Monday, April 3, 2017

Proving snow sublimation being strongly linked to Arctic inversions

~A great deal of energy is necessary to sublimate snow to water vapor.
~This energy likely creates a shallow cooling layer on top of snow surface,  a potential component of air inversions.
~ The process is continuous as long as there is snow,  helps explain the 1st rule of sea ice horizon refraction.

    The first rule of sea ice horizon refraction may as well be called the first rule of snow covered horizons,   a paper from J. W. Pomeroy and E. Brun have directly found top of snow colder than surface air:

   Refer to graphs on page 89.   Where boreal forest top of ground snow or air slightly above it was always colder than surface air.    Although they did not highlight this feature in this paper, this confirms what happens in the Arctic as well.  A boreal forest heavily snow clad horizon should be quite similar to sea ice horizons.

   Remains to identify the reason or reasons.   What creates a skin surface to be colder than either air or what is below a skin surface?  It is counter intuitive,  but sublimation seems to fit the bill, it happens as long as there is snow,  when so there would be an endothermic process involved,  which infers a drop in temperature.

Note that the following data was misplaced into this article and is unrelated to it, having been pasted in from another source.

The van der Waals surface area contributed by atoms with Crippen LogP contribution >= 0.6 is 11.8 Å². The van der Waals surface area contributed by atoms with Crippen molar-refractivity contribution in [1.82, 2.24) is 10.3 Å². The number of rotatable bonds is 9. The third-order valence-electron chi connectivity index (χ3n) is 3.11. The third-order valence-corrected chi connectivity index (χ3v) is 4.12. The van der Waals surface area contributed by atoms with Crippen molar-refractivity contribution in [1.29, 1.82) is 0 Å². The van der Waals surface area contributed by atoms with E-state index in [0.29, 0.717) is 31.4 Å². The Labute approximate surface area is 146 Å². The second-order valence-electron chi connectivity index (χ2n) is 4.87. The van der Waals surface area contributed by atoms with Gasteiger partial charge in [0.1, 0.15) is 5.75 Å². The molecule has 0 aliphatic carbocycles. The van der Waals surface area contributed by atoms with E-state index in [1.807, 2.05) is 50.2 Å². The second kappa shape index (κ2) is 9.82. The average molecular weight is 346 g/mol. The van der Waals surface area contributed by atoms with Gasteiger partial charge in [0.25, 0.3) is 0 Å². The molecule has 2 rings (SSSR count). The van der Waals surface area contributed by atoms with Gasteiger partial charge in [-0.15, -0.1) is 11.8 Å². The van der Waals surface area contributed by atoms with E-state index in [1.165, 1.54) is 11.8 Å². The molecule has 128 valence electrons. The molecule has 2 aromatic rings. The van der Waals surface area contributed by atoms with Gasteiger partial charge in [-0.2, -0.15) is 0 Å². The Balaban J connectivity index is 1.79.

A 5X closer look, March 31 2017  top of Arctic snow,  easily capable of carrying the weight of a person with very little sinking,  the top layer can be as dense as 40 to 60%, implying the presence of ice.  At first mid afternoon top of snow appears dense ,  a few hours of sun seems to spring up vertically elongated snow rods.  The mobile viewing apparatus sank more at the third picture without weight pressure applied,  suggesting and expansion of spacing between the grains  -as seen here - likely in part caused by more water vapor.   Eventually the lower sun rays appeared to influence the return of snowflakes closer together.

  Despite high density snow,  there is a lot of air within a column of snow 1 meter high (3rd picture).  It is a greater source of water vapor than with a shallower layer of snow which gives a warmer subdermal temperature. The top of a snow column is a conduit to air,  of which sublimation occurs continuously.   This requires a lot of energy which should be detected by loss of temperature:

    Throughout the modestly March 31 windy day (10-14 knots),  surface temperatures in blue,  measured by ventilated high precision thermistor,  were always warmer than top of snow skin subdermal (in brown,  equally measured by high precision thermistor).   Just below snow skin was even colder snow,  at least on this day, being more a function of permeation,  or the basic long lasting surface air temperature imprint which varies day by day,  24 hours before surface air had much colder temperatures.  Heat was transferred to the top of snow mainly from the warmer air and from solar radiation fueling  the vaporization of snow to water vapor.